In addition, Education Law §3635(1) establishes a system of entitlement to transportation services to nonpublic schools. Transportation between a pupil’s home and the nonpublic school that the pupil attends must be provided if the distance between such home and school is within the statutorily prescribed limits for such transportation (Education Law §3635[1][a]; Appeal of S.T.,48 Ed Dept Rep 389, Decision No. 15,894; Appeal of Hughes,48 id. 299, Decision No. 15,865; Appeal of Keller, 47 id. 224, Decision No. 15,677). Although the statute requires aboard of education to provide transportation for elementary school pupils between home and school for distances of between 2 and 15 miles and for secondary school pupils between home and school for distances of between 3 and 15 miles, the minimum distance may be shortened and/or the maximum distance may be extended by local district policy after approval by district voters (Education Law §3635[1][a]; Appeal of Bittlingmaier, 45 Ed Dept Rep 213,Decision No. 15,305; Appeal of Heffernan, 43 id. 447,Decision No. 15,046; Appeal of Porzio, 42 id. 166, Decision No. 14,808).

Additionally, transportation may also be furnished for certain other pupils attending a nonpublic school in accordance with Education Law §3635(1)(b)(i). A school district providing transportation to a nonpublic school for pupils living within the specified distances from such school must designate one or more public schools as centralized pick-up points, and must provide transportation between such pick-up points and such nonpublic school for pupils residing too far from the nonpublic school to qualify for regular transportation between home and school. The statute does not require transportation from centralized pick-up points to any nonpublic school to which regular home-to-school transportation is not already being provided (Appeal of S.T., 48 Ed Dept Rep 389, Decision No.15,894; Appeal of Hughes, 48 id. 299, Decision No. 15,865;Appeal of Keller, 47 id. 224, Decision No. 15,677).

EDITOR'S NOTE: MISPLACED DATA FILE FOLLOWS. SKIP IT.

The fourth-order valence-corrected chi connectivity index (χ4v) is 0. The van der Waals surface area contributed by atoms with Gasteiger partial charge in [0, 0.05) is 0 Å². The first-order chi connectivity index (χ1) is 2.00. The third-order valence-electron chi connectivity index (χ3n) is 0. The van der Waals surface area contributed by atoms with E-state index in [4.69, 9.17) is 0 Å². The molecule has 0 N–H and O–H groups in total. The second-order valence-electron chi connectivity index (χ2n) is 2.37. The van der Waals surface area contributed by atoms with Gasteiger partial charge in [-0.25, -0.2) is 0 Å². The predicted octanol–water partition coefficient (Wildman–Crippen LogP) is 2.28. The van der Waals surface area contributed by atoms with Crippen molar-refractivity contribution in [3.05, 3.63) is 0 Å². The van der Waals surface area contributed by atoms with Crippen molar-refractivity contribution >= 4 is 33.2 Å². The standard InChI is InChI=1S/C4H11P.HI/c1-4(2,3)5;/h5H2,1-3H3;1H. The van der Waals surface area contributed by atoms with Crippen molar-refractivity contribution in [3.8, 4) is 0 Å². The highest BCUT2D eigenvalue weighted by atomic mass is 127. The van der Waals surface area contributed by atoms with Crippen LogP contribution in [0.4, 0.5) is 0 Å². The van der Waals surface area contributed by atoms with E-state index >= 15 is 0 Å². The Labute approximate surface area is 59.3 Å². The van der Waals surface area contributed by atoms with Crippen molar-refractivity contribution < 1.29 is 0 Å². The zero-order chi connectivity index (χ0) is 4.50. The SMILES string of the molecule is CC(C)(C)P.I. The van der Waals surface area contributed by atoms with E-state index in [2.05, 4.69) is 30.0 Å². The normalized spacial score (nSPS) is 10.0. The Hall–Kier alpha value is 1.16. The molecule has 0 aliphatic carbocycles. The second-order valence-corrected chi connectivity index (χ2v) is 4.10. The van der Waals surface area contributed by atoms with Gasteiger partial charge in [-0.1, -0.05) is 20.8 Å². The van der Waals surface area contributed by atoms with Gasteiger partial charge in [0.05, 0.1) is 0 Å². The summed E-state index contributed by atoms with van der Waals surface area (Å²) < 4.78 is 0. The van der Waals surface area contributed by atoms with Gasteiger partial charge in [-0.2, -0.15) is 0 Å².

Education Law §3635(1)(b)(ii) further states that aboard of education "may, at its discretion," provide transportation from a centralized pick-up point for pupils residing within the district to a nonpublic school located more than 15 miles from the home of any such pupil, provided that transportation has been provided to the nonpublic school in at least one of the immediately preceding three school years (Appeal of S.T., 48 Ed Dept Rep 389, Decision No. 15,894; Appeal of Hughes, 48 id. 299,Decision No. 15,865; Appeal of Keller, 47 id. 224, Decision No. 15,677). When a school district exercises its discretion to provide transportation pursuant to Education Law §3635(1)(b)(ii), the statute requires that the distance from the centralized pick-up point to the nonpublic school must not be more than 15 miles (Appeal of Bittlingmaier, 45Ed Dept Rep 213, Decision No. 15,305; Appeal of Turner, 40id. 156, Decision No. 14,447; Appeal of Bank, et al., 40id. 141, Decision No. 14,442).

Petitioner does not dispute that she and her son reside more than 15 miles from Burke. Nor does petitioner offer any evidence that respondent is transporting other students to Burke. Although respondent has the authority to transport petitioner’s son to Burke from a centralized pick-up point because it had provided transportation to the school in at least one of the last three years, it is not obligated to do so and the matter is wholly within respondent’s discretion (Education Law §3635[1][b][ii]; see e.g. Appeal of Porzio, 42 Ed Dept Rep 166, Decision No.14,808). Therefore, petitioner has failed to establish any legal entitlement to the requested transportation.

In light of this disposition, I need not address the parties’ remaining contentions.

THE APPEAL IS DISMISSED.

END OF FILE